You can use 12 volt flash LEDs in Bally 6803 games. There is no modification or even downside to doing this. In fact, I encourage it. Most LED flash bulbs are sold as 906 equivalents - this is fine, and they will work in the 6803 system.


3j. When Things Don't Work: the Switch Matrix.

    Bally used a standard switch matrix, just like their -35 system utilized. That means there's 8 switch rows (i0 to i7) and six switch columns (st0 to st5). This game 6803 games a total of 48 switches (less than Williams and their 8x8 switch matrix.) Note most 6803 games don't use the last switch column (ST-5), so most games only use 40 switches. All switches use a 1n4148 diode for isolation.

    Some switches use a .05 mfd 25 volt capacitor between the banded diode switch lug and the row connection. This was done (like on the -35 games) to increase the switch closure time, so that the CPU scanning would not miss any switch closures. The capacitor is only used on some switches (check the schematics). Mostly stand up and rollover style switches use a capacitor (switches that get a real quick switch closure during game play.)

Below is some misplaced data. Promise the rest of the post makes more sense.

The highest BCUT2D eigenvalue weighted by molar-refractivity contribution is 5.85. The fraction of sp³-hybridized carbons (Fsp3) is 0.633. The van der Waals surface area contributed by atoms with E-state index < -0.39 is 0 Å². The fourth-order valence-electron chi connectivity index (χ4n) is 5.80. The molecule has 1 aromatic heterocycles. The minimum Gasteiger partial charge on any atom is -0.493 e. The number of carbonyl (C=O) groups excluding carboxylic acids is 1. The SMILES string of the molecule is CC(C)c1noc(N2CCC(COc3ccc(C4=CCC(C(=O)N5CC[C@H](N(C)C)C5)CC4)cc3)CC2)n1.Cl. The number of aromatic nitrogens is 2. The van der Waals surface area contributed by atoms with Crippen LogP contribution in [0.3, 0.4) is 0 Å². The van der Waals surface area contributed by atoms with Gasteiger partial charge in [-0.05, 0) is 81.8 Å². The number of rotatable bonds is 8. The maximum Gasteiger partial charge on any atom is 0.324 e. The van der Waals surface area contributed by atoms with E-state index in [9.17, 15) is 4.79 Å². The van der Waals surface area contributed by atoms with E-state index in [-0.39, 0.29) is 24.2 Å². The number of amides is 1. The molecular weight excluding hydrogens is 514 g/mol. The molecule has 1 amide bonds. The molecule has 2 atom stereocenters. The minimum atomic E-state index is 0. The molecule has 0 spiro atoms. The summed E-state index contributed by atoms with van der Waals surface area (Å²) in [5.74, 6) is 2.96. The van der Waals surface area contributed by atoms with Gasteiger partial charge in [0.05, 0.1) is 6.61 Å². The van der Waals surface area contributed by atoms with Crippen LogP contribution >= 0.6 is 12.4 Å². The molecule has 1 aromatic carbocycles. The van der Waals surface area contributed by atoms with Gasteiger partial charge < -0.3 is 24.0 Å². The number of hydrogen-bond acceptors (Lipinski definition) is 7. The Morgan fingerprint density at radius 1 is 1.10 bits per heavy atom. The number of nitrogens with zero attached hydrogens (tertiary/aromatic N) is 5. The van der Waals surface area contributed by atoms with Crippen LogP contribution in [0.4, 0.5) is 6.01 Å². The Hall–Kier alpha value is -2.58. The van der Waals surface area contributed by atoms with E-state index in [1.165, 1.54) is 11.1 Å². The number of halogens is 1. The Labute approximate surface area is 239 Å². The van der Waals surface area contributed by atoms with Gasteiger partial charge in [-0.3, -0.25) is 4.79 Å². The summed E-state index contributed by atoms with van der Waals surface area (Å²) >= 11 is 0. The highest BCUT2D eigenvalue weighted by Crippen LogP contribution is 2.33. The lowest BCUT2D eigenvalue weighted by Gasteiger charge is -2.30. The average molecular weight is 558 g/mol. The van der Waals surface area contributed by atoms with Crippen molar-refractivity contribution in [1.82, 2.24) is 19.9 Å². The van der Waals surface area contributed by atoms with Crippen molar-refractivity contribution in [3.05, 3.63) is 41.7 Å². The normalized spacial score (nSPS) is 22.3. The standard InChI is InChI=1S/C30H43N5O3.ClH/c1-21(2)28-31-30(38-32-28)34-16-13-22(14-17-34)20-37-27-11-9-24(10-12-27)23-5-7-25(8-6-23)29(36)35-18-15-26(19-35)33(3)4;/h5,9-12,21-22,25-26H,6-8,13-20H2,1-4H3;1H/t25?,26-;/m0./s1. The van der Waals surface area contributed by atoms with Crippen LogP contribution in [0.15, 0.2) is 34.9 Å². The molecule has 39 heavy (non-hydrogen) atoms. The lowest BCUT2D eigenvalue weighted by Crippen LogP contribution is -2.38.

Stuck Switches.
    Use the internal test #94 (stuck switches) to find switches that are stuck. Be aware that some playfield switches have capacitors mounted between the banded diode lug and one of the wire switch lugs. Often these capacitors short internally, causing a stuck switch. While in stuck switch test #94, cut one end of the capacitor to see if the stuck switch clears. If it does, the capacitor can be replaced, or left off.

A cut switch capacitor on a rollover switch on Eight Ball Champ. This
capacitor was shorted, making this switch show as "stuck" in the #94
stuck switch test.

    Note one of the problems with the stuck switch test on early 6803 games is the switch test will not allow the testing of other switch numbers *higher* than the stuck switch number, until the lower stuck switch number is fixed.

If the 6803 game stays stuck in tilt mode, it could be the plumb-bob tilt capacitor is shorted! Cut the old cap out to fix this problem.

    Flipper Lane Change Switch.
    The flipper lane change switch is mounted on the same switch stack as the high voltage tungston flipper coil switch. These two switches are only by two pieces of insulating "fish paper". If the high voltage flipper coil switch shorts to the flipper lane change switch, this will send high voltage down the switch matrix, frying components on the CPU board. So always check this switch and the fish paper to make sure the insulator is in good condition.

The high voltage flipper coil switch (left) and the low voltage
lane change switch matrix switch (right) on the inside of the